Salman Rushdie, as one of the most important novelists and intellectuals of the last thirty or so years, is going to start writing for American TV. Reading the first few lines of an article by Vanessa Thorpe in today’s Guardian UK headed Salman Rushdie says TV drama series have taken the place of novels I thought “here we go again, one of the Intellectuals lashing out at the TV world and saying it’s bad and dumbing entertainment for simpletons with less cerebral activity than an amoeba.” Not so. For once, someone like Rushdie seems to have embraced the TV medium fully and consider it more or less an equal to novel writing. Or at least he says so. He’s known to have used lies before to gain his purpose. Last time it was to save his life though, claiming he had renewed his Muslim faith (later saying it was just pretend, since it didn’t take away the fatwā anyway) so I guess we shouldn’t be too harsh and judgmental.
Believing that script writing for film has “gone down the plughole”, at least in America, his agent suggested to him that he ought to look into writing for television. Now Rushdie is to give us a sci-fi creation to be called The Next People, described by the author to have a plot that “will be based in factual science, but will contain elements of the supernatural or extra-terrestrial.” Regardless of the fact that he lauds screen writers like Mad Men’s Matthew Wiener and West Wing’s Aaron Sorkin, this gives us an entire new dimension to the intellectual novelist of today. Would Ernest Hemingway have written for TV if he’d could? Most likely. So why the raised eyebrows when Rushdie joins the screenwriters guild?
I assume all this goes against the traditional picture of the Intellectual Novelist. The man, generally, sitting on his high horse being judgemental about anyone and anything that can’t be traced back to medieval or renaissance tradition, trying to find the connection to the Arabic tradition of storytelling with a bit of sufism somewhere well hidden in the argument. The Intellectual Novelist is not supposed to watch TV, and certainly not writing for it.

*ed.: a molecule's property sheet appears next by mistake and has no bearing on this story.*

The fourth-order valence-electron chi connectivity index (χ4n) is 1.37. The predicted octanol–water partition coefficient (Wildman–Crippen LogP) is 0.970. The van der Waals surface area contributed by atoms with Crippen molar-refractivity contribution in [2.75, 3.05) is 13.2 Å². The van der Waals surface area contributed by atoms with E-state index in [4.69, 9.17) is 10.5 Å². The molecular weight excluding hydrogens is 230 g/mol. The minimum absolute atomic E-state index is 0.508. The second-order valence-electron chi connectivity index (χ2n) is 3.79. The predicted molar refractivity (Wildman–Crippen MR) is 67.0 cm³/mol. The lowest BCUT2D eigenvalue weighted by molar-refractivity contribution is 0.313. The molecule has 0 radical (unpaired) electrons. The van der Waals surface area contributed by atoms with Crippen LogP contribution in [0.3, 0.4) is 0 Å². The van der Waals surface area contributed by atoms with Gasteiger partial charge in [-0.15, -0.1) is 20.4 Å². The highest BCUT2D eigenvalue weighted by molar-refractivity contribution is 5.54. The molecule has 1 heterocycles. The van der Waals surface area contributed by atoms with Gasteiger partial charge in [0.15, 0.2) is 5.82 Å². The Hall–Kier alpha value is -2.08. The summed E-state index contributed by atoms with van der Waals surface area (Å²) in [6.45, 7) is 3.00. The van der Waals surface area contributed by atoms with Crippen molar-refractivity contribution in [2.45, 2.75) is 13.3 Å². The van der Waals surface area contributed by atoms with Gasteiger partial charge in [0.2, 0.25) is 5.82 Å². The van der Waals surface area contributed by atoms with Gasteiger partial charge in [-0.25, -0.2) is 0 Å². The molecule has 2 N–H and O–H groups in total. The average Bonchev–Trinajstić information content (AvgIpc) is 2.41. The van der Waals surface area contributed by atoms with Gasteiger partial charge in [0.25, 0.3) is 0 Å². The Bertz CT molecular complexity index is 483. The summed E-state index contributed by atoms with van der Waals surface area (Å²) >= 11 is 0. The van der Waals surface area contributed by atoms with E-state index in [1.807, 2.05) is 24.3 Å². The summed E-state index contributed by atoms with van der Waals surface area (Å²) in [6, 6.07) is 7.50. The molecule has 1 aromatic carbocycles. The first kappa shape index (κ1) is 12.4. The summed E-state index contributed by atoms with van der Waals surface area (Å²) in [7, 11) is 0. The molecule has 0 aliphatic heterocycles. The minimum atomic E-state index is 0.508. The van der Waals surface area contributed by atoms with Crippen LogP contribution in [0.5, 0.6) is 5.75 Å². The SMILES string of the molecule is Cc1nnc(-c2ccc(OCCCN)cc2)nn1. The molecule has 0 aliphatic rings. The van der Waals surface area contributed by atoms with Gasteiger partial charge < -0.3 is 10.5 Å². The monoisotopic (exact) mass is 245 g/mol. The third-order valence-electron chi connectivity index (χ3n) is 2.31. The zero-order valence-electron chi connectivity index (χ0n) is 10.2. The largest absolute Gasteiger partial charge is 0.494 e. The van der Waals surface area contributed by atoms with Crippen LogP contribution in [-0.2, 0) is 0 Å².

And, yes, TV can be the most dumbing and stupid entertainment there is. Still, it doesn’t have to be. What Rushdie, in my view rightly, says, is that today the TV dramas have become vital for a good writer since it has become one of the most rewarding ways to get your ideas, views, ethical and intellectual principles out to the masses. It is as simple as that. Good TV dramas today are dependent on good script writers, so it is not surprising Rushdie throws himself into the lions den. If he will succeed can only be judged by the viewers sometime in 2012. With a bit of luck Rushdie will bring another dimension to the TV drama. If sci-fi is the right way I’m not sure, but let’s wait and see.